My brother and I were all over the place, digging things up, riding our bikes for miles, rowing, sailing, fishing, ice skating, and generally running amok. We were turned loose in Central American markets to do the family grocery shopping before we were teenagers, and we were allowed to snorkel all around our Mexican bay without my parents hovering, in spite of the fact that we were keeping a pet shark in a tide pool.
You know what drives my children absolutely insane? The nanny aspect of American culture. They can’t go anywhere, do anything, or get in the least bit creative with their life paths as young people without some well meaning middle-aged American woman freaking out about whether or not they’re going to live through the afternoon without Mommy right there, bubble wrap and bandaids in hand.
My kids had their own boat, in Canada, when they were 8 and 6, and they were often gone for hours. Sometimes, I’d wake up in the morning and they’d have cobbed the jar of worms from the fridge, two apples and a peanut butter sandwich between them, and they’d already be long gone. One time, my nine year old son didn’t come in off of the river for eight hours. He was alone. He was fishing, and thinking. My daughter took off backpacking without us for the first time when she was 14, across an international border in Central America, with some other intrepid teenage friends. My sons are beginning to make a habit of going away to work for a month at a time in the summer. My 14-year-old made a nine hour return trip into Guatemala City to pick up his grandparents last month. My 12-year-old ranges between about six towns spread out around this 50 km circumference lake we’re living on at the moment.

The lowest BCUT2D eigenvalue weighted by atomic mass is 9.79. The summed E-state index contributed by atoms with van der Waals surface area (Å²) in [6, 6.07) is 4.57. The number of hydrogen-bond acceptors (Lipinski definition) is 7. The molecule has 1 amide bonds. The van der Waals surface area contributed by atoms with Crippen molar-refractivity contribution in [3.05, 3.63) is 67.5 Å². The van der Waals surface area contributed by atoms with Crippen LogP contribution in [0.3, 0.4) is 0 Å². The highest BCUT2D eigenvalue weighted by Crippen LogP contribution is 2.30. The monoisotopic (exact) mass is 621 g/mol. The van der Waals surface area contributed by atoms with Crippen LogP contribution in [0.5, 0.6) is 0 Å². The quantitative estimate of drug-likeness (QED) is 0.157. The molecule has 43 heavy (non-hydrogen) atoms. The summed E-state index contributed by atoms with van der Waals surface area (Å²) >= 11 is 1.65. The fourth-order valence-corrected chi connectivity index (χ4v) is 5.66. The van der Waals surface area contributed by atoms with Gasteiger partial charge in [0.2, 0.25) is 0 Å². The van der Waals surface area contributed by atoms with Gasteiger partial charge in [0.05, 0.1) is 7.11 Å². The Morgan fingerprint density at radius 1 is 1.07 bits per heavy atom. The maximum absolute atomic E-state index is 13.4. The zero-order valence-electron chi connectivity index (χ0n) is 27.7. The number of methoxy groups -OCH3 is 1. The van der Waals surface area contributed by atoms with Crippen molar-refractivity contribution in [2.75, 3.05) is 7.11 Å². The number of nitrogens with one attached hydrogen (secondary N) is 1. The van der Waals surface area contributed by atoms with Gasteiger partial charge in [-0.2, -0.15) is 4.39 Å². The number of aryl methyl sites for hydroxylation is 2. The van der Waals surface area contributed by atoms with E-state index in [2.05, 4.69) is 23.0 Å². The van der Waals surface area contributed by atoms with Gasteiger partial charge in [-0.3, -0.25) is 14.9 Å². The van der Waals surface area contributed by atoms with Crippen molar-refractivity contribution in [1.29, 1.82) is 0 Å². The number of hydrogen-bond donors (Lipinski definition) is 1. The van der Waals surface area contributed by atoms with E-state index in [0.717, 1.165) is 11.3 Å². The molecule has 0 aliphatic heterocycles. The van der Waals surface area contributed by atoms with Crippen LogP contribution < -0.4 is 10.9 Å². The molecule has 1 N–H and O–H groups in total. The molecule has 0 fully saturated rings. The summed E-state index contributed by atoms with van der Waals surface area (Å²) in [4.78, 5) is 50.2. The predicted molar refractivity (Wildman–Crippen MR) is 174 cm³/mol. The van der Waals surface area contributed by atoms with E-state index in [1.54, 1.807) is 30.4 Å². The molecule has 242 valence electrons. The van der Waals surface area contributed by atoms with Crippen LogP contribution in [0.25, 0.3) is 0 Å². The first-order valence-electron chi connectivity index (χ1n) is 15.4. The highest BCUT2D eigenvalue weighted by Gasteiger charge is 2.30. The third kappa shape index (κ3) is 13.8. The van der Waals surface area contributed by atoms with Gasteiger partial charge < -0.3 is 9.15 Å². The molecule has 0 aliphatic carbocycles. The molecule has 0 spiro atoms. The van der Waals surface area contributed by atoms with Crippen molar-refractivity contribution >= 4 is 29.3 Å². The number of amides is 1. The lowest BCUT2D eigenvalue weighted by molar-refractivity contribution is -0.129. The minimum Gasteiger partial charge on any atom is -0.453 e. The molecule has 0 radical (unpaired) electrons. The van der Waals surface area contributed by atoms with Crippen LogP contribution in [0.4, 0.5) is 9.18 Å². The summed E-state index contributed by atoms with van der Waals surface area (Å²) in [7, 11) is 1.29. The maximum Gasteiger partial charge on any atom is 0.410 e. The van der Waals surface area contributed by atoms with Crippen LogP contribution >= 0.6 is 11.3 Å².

And yet responsible, well thought out, intentional parents who have carefully prepared their children to walk a mile to a park, in very safe Maryland, are investigated by the police.
There are two active Amber Alerts and 11 children listed on the government missing persons site for Maryland. There are approximately 1,304,339 children in the same state. Run the odds of your child being abducted between home and the park they know well and are prepared to walk to.
Parenting from a place of fear
is what is wrong with America.
Is it our responsibility to protect our children?
Do bad things happen?
Yes, but very, very rarely.
Which is a better response?